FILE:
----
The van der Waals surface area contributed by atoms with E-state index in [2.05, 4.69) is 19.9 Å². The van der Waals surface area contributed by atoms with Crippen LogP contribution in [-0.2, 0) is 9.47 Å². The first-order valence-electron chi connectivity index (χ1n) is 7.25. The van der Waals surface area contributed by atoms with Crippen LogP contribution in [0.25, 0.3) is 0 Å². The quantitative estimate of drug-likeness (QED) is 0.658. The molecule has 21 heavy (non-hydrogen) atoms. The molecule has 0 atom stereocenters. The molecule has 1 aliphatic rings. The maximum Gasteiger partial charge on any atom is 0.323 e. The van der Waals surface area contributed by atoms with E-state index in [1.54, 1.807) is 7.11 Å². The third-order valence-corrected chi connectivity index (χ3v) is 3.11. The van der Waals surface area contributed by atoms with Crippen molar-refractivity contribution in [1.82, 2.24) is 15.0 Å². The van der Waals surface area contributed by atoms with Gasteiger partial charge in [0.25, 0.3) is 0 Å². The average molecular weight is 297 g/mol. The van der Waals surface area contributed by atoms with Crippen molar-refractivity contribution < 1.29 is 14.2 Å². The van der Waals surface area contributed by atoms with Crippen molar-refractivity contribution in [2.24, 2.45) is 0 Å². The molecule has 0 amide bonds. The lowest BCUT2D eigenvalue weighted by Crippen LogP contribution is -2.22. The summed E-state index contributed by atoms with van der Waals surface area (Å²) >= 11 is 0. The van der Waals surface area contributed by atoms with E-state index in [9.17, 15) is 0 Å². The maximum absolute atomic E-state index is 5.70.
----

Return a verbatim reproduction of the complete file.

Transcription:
The van der Waals surface area contributed by atoms with E-state index in [2.05, 4.69) is 19.9 Å². The van der Waals surface area contributed by atoms with Crippen LogP contribution in [-0.2, 0) is 9.47 Å². The first-order valence-electron chi connectivity index (χ1n) is 7.25. The van der Waals surface area contributed by atoms with Crippen LogP contribution in [0.25, 0.3) is 0 Å². The quantitative estimate of drug-likeness (QED) is 0.658. The molecule has 21 heavy (non-hydrogen) atoms. The molecule has 0 atom stereocenters. The molecule has 1 aliphatic rings. The maximum Gasteiger partial charge on any atom is 0.323 e. The van der Waals surface area contributed by atoms with E-state index in [1.54, 1.807) is 7.11 Å². The third-order valence-corrected chi connectivity index (χ3v) is 3.11. The van der Waals surface area contributed by atoms with Crippen molar-refractivity contribution in [1.82, 2.24) is 15.0 Å². The van der Waals surface area contributed by atoms with Gasteiger partial charge in [0.25, 0.3) is 0 Å². The average molecular weight is 297 g/mol. The van der Waals surface area contributed by atoms with Crippen molar-refractivity contribution < 1.29 is 14.2 Å². The van der Waals surface area contributed by atoms with Crippen molar-refractivity contribution in [2.24, 2.45) is 0 Å². The molecule has 0 amide bonds. The lowest BCUT2D eigenvalue weighted by Crippen LogP contribution is -2.22. The summed E-state index contributed by atoms with van der Waals surface area (Å²) >= 11 is 0. The van der Waals surface area contributed by atoms with E-state index in [9.17, 15) is 0 Å². The maximum absolute atomic E-state index is 5.70.